Dissolved Oxygen project

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Dissolved Oxygen project

Postby amyc » Mon Jan 28, 2013 9:50 am

[Project: http://www.sciencebuddies.org/science-f ... #procedure
I'm Trying to Breathe Here! Dissolved Oxygen vs. Temperature]

We've gone through the steps carefully and have looked at other parents' comments.

We're still trying to get any reasonable result on a baseline. We've gone through each step in the appropriate sequence, used distilled water, used the gentle mix process you recommended of inverting the tube, and have read your procedure comments and pictures from the website and the kit.

Essentially, steps 1-3 seem to work -- we get an insoluble precipitate and it looks brown before we add the re-agent. However, the re-agent --despite trying up to 28 drops on multiple tests -- never reaches anything like the color you've shown in your picture. It remains a very robust blue. Because of this, we have not idea if the kit is working and, of course, the results are not readable.
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Re: Dissolved Oxygen project

Postby donnahardy2 » Mon Jan 28, 2013 3:27 pm

Hi,

It sounds like you are not reaching the endpoint of the titration. I'm sure there is an explanation for your results, but I can't tell what went wrong. Can you confirm exactly what you did after the brown precipitate form.

1. When you added the acid to dissolve the brown MnSO4, did the precipitate dissolve completely?

2, What color was the sample after the sodium thiosulfate step?

3. Did you mix the sample very gently so no more oxygen was added to the sample?

3. Did you process the samples one step at a time or did you stop at any point?

4. What color was the sample after you added the starch solution?

5. When you were titrating with the thiosulfate solution after adding the starch, did you mix the sample very gently after adding each drop of sodium thiosulfate?

6. Did you add any other reagents or a different type of water that may have contained some anions that interfered with the titration?

If you have reagents left, can you try a sample using heated water? This type of sample should contain a very low concentration of oxygen, and there should be no problem in reaching an endpoint.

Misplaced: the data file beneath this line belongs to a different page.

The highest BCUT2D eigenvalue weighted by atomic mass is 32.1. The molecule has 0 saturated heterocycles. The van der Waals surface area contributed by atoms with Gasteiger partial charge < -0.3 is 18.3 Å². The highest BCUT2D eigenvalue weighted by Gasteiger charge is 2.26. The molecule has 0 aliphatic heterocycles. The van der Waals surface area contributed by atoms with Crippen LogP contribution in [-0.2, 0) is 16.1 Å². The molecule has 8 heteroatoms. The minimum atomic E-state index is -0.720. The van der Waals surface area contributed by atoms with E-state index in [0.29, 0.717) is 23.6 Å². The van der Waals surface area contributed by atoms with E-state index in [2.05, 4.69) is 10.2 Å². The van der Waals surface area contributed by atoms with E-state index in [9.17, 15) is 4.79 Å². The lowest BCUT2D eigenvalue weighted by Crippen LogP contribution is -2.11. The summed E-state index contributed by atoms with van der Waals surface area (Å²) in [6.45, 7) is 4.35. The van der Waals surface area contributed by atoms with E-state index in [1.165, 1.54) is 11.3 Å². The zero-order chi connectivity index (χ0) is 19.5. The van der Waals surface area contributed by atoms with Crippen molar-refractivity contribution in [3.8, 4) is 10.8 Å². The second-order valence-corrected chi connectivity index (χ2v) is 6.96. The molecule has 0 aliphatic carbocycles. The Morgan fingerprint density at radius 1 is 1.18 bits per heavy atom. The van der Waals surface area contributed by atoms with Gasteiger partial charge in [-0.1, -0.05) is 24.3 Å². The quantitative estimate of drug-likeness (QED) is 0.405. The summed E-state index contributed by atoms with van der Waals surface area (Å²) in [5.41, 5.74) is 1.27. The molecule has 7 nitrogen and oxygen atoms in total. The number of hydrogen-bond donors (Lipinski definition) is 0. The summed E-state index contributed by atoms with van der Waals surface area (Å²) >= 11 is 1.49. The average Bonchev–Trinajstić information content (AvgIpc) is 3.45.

If you can answer the questions, I might be able to offer some suggestions to solve the problem. Please let me know when your project is due.

Donna Hardy
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Re: Dissolved Oxygen project

Postby donnahardy2 » Sun Feb 03, 2013 12:00 pm

Hello again,

Have you been able to solve the problem with reading the endpoint of your assay? If not, here is another suggestion:.

The endpoint on this test kit depends on the methylene blue turning from blue to colorless when the sodium thiosulfate reduces all of the methylene blue in the sample and this occurs when all of the iodine in the sample is converted to iodide.

The traditional method for doing the Winkler dissolved oxygen test method used starch solution as an indicator. The end point is a dramatic blue-black color of the starch-iodine complex changing to colorless as the iodine is reduced to iodide.

http://serc.carleton.edu/microbelife/re ... xygen.html

http://cchdo.ucsd.edu/manuals/pdf/91_1/culber2.pdf

So, you might want to repeat the assay, substituting a 1% starch solution for the methylene blue. You can make the starch solution by using any starch, such as corn starch. Try adding 1 tsp cornstarch to 8 ounces of water and boil it or microwave it while stirring frequently until the solution changes from cloudy to clear.

When you titrate with the sodium thiosulfate (reagent D), add this reagent until the solution turns to a pale straw color, Then add 1 ml of the starch solution so a blue color forms and continue the titration until the sample turns clear. This endpoint should be clear and easy to read.

This will not solve the problem, if there is something in your sample that it interfering with the assay, or if you a mixing the sample to much and adding oxygen back into the sample, but it may help with troubleshooting.

Please let me know the answers to the previous questions and if you decide to try using the starch to read the endpoint.

Donna Hardy
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